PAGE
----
disagreement

paper title: 

PEER DISAGREEMENT AND THE LIMITS OF COHERENT ERROR ATTRIBUTION (pages 179–197)

paper type: 
article
paper author: 

Nicholas TEBBEN

paper author family name: 

TEBBEN

paper abstract: 

ABSTRACT: I argue that, in an important range of cases, judging that one disagrees with an epistemic peer requires attributing, either to one's peer or to oneself, a failure of rationality. There are limits, however, to how much irrationality one can coherently attribute, either to oneself or to another. I argue that these limitations on the coherent attribution of rational error put constraints on permissible responses to peer disagreement. In particular, they provide reason to respond to one-off disagreements with a single peer by maintaining one's beliefs, and they provide reason to moderate one's beliefs when faced with repeated disagreement, or disagreement with multiple peers. Finally, I argue that, though peer disagreement is rare, the occasions on which it does occur tend to be especially important, and the kind of response supported here is correspondingly important. In particular, how leading researchers spend their time and effort depends, in part, on how they respond to peer disagreement. And only a response of the kind supported here strikes the right balance between allowing individual researchers to freely pursue what seems to them to be worthwhile projects, and requiring that they pursue those research projects that the community of experts as a whole believes to be likely to yield significant results.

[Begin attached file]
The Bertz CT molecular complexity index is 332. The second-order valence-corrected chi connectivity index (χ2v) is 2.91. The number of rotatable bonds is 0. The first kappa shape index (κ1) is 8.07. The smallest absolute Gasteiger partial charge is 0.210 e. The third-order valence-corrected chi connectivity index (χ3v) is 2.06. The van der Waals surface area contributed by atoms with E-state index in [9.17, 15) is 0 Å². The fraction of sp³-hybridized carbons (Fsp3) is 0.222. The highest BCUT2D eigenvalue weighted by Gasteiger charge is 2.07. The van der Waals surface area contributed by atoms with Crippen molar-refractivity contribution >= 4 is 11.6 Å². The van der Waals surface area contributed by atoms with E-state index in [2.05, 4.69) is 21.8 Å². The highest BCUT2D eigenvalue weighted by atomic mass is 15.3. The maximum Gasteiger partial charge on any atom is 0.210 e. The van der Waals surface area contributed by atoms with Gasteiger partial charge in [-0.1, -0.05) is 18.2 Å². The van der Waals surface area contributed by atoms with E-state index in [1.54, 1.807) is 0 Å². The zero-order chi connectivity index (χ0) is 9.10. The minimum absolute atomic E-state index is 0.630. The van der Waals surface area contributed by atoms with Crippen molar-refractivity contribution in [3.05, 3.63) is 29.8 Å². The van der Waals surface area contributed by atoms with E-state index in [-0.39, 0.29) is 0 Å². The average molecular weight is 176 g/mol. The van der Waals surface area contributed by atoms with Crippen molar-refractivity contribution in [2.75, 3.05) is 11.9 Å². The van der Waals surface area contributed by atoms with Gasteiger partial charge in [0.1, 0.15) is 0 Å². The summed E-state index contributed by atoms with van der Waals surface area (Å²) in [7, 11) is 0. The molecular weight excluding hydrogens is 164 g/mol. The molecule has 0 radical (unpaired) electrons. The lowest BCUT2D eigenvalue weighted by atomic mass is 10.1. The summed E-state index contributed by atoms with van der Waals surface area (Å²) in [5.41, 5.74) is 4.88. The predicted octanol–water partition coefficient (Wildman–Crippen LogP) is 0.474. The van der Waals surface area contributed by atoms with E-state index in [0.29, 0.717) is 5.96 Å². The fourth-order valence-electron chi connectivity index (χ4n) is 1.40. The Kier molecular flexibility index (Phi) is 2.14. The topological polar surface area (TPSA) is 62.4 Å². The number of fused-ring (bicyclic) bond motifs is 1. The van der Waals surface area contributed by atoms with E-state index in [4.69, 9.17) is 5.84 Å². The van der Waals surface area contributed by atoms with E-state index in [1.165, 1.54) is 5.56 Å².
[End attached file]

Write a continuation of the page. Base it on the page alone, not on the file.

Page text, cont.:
paper issue: 
12
paper title: 

ON THE NECESSITY OF THE EVIDENTIAL EQUALITY CONDITION FOR EPISTEMIC PEERAGE (pages 113–123)

paper type: 
debate
paper author: 

Michele PALMIRA

paper author family name: 

PALMIRA

paper abstract: 

ABSTRACT: A popular definition of epistemic peerage maintains that two subjects are epistemic peers if and only if they are equals with respect to general epistemic virtues and share the same evidence about the targeted issue. In this paper I shall take up the challenge of defending the necessity of the evidential equality condition for a definition of epistemic peerage from criticisms that can be elicited from the literature on peer disagreement. The paper discusses two definitions that drop this condition and argues that they yield implausible verdicts about the instantiation of the epistemic peerage relation.